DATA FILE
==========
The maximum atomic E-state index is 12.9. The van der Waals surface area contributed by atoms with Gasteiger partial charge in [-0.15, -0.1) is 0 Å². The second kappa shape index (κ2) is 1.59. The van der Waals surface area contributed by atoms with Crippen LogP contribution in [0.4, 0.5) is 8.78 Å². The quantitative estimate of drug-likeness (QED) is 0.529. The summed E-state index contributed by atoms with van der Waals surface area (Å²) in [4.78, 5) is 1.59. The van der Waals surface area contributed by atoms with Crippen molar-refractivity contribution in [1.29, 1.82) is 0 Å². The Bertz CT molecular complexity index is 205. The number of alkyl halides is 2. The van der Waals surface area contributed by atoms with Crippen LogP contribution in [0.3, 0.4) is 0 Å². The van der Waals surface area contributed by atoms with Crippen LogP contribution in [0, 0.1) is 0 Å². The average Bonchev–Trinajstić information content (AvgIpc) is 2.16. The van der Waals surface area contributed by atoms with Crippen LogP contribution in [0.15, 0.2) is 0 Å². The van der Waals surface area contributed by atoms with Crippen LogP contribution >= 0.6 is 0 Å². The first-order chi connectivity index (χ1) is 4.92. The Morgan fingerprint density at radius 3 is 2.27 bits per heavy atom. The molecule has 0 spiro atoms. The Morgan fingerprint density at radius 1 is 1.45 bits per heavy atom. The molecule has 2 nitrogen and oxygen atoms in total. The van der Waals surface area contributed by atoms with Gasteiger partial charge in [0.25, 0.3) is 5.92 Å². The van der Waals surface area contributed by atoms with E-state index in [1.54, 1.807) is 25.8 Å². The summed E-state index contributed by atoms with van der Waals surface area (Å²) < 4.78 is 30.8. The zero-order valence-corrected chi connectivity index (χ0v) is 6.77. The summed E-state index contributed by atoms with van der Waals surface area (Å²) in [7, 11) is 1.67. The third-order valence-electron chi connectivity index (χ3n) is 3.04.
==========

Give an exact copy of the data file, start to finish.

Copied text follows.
The maximum atomic E-state index is 12.9. The van der Waals surface area contributed by atoms with Gasteiger partial charge in [-0.15, -0.1) is 0 Å². The second kappa shape index (κ2) is 1.59. The van der Waals surface area contributed by atoms with Crippen LogP contribution in [0.4, 0.5) is 8.78 Å². The quantitative estimate of drug-likeness (QED) is 0.529. The summed E-state index contributed by atoms with van der Waals surface area (Å²) in [4.78, 5) is 1.59. The van der Waals surface area contributed by atoms with Crippen molar-refractivity contribution in [1.29, 1.82) is 0 Å². The Bertz CT molecular complexity index is 205. The number of alkyl halides is 2. The van der Waals surface area contributed by atoms with Crippen LogP contribution in [0.3, 0.4) is 0 Å². The van der Waals surface area contributed by atoms with Crippen LogP contribution in [0, 0.1) is 0 Å². The average Bonchev–Trinajstić information content (AvgIpc) is 2.16. The van der Waals surface area contributed by atoms with Crippen LogP contribution in [0.15, 0.2) is 0 Å². The van der Waals surface area contributed by atoms with Crippen LogP contribution >= 0.6 is 0 Å². The first-order chi connectivity index (χ1) is 4.92. The Morgan fingerprint density at radius 3 is 2.27 bits per heavy atom. The molecule has 0 spiro atoms. The Morgan fingerprint density at radius 1 is 1.45 bits per heavy atom. The molecule has 2 nitrogen and oxygen atoms in total. The van der Waals surface area contributed by atoms with Gasteiger partial charge in [0.25, 0.3) is 5.92 Å². The van der Waals surface area contributed by atoms with E-state index in [1.54, 1.807) is 25.8 Å². The summed E-state index contributed by atoms with van der Waals surface area (Å²) < 4.78 is 30.8. The zero-order valence-corrected chi connectivity index (χ0v) is 6.77. The summed E-state index contributed by atoms with van der Waals surface area (Å²) in [7, 11) is 1.67. The third-order valence-electron chi connectivity index (χ3n) is 3.04.